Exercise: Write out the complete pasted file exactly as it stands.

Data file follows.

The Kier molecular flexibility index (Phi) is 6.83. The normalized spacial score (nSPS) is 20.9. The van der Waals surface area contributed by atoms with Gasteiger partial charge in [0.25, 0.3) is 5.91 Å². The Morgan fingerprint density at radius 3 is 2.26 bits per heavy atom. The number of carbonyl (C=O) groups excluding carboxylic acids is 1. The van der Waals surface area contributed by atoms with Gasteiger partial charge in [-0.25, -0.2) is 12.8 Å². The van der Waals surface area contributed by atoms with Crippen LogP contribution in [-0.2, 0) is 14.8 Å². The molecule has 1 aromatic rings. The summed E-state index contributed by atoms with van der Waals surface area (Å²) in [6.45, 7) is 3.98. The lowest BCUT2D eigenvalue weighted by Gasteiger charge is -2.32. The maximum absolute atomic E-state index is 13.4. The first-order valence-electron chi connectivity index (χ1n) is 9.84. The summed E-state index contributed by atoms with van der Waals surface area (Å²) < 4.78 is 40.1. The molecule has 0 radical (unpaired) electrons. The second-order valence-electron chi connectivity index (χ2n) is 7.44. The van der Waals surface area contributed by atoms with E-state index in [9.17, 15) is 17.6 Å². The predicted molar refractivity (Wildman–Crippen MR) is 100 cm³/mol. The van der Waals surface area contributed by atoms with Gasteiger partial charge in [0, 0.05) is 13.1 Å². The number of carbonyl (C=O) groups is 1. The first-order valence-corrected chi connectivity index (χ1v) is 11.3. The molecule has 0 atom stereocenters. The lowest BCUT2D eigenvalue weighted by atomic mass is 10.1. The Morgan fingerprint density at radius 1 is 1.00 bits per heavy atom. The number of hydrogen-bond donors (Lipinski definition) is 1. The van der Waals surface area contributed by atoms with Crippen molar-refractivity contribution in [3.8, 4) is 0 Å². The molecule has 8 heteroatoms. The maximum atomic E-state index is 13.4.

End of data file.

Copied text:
The Kier molecular flexibility index (Phi) is 6.83. The normalized spacial score (nSPS) is 20.9. The van der Waals surface area contributed by atoms with Gasteiger partial charge in [0.25, 0.3) is 5.91 Å². The Morgan fingerprint density at radius 3 is 2.26 bits per heavy atom. The number of carbonyl (C=O) groups excluding carboxylic acids is 1. The van der Waals surface area contributed by atoms with Gasteiger partial charge in [-0.25, -0.2) is 12.8 Å². The van der Waals surface area contributed by atoms with Crippen LogP contribution in [-0.2, 0) is 14.8 Å². The molecule has 1 aromatic rings. The summed E-state index contributed by atoms with van der Waals surface area (Å²) in [6.45, 7) is 3.98. The lowest BCUT2D eigenvalue weighted by Gasteiger charge is -2.32. The maximum absolute atomic E-state index is 13.4. The first-order valence-electron chi connectivity index (χ1n) is 9.84. The summed E-state index contributed by atoms with van der Waals surface area (Å²) < 4.78 is 40.1. The molecule has 0 radical (unpaired) electrons. The second-order valence-electron chi connectivity index (χ2n) is 7.44. The van der Waals surface area contributed by atoms with E-state index in [9.17, 15) is 17.6 Å². The predicted molar refractivity (Wildman–Crippen MR) is 100 cm³/mol. The van der Waals surface area contributed by atoms with Gasteiger partial charge in [0, 0.05) is 13.1 Å². The number of carbonyl (C=O) groups is 1. The first-order valence-corrected chi connectivity index (χ1v) is 11.3. The molecule has 0 atom stereocenters. The lowest BCUT2D eigenvalue weighted by atomic mass is 10.1. The Morgan fingerprint density at radius 1 is 1.00 bits per heavy atom. The number of hydrogen-bond donors (Lipinski definition) is 1. The van der Waals surface area contributed by atoms with Crippen molar-refractivity contribution in [3.8, 4) is 0 Å². The molecule has 8 heteroatoms. The maximum atomic E-state index is 13.4.